About Diabetes

Are there stem cell therapies available for type 1 diabetes?

To our knowledge, no stem cell therapy has received Health Canada or U.S. Food and Drug Administration approval for treatment of type 1 diabetes at this time. Patients who are researching their options may come across companies with Web sites or materials that say otherwise and offer fee-based stem cell treatments for curing this disease. Many of these claims are not supported by sound scientific evidence and patients considering these therapies are encouraged to review some of the links below before making crucial decisions about their treatment plan.

For the latest developments read our blog entries here.

More about stem cell clinical trials for diabetes click here. (For printed version: http://goo.gl/ibYMN)

How close are we? What do we know about type 1 diabetes?

  • The insulin-producing beta cells of the pancreas are attacked and destroyed by the body’s immune system cells.
  • A person’s environment, genetics and the infections they are exposed to over their lifetime all play a role in triggering the attack on beta cells.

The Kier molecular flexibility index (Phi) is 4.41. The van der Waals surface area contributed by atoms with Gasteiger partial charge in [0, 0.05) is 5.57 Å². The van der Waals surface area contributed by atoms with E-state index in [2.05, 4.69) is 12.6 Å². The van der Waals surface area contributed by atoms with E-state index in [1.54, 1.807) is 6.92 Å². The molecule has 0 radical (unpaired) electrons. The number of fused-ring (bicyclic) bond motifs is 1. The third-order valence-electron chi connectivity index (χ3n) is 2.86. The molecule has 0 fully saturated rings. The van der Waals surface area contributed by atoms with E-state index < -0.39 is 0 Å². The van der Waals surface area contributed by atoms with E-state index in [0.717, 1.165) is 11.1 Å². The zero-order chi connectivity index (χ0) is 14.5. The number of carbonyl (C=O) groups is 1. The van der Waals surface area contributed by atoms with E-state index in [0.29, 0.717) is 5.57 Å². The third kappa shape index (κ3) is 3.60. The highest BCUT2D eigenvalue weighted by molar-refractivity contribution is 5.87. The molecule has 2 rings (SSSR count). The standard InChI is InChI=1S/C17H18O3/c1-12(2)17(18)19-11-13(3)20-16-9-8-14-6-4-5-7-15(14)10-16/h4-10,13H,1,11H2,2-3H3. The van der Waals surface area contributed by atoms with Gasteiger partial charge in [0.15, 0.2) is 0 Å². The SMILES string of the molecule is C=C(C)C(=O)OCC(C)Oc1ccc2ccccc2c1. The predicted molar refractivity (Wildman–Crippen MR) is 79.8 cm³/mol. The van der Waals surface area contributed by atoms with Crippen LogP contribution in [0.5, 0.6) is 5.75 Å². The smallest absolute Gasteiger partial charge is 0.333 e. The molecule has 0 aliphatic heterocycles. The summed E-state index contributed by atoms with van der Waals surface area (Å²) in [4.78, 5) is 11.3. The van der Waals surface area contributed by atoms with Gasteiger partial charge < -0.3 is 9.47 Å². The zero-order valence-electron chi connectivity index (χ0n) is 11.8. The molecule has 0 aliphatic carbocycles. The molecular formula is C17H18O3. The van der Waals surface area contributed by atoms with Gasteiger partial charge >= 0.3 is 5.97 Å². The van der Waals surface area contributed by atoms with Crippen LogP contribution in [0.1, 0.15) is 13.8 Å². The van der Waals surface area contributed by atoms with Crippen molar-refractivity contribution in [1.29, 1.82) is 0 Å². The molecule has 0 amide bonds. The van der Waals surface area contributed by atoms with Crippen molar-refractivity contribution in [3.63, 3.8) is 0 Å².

• When the beta cells are destroyed, the production of insulin drops and our cells can no longer take in the sugar glucose.
  • When glucose is left circulating in the blood at very high levels the blood vessels, eyes, kidneys, nerves and heart can be damaged.
  • If type 1 diabetes is not diagnosed and treated in time with injections of insulin, a patient could fall into a life-threatening coma.
  • Just a few teaspoonfuls of pancreatic islet cells can temporarily reverse type 1 diabetes.
  • There is a shortage of donor pancreatic islet cells for treating patients with type 1 diabetes.

How can stem cells play a part?

Type 1 diabetes is an ideal candidate for a stem cell therapy because the disease can be traced to the loss of a single cell type – the beta cell. Stem cells have an unparalleled regenerative capacity and the flexibility to grow into hundreds of different types of cells, including beta cells. Researchers are looking at two main ways of using stem cells for treating type 1 diabetes: as beta-cell producing factories or as cells that support beta cell repair in the patient. Either way, the end goal of returning insulin to normal levels is the same. In theory a stem cell therapy could make new inroads to treatment because it could free diabetic patients from the daily dependence on insulin injections and also address the current shortage of donor tissue for pancreatic islet cell transplants. No existing therapies are able to accomplish both.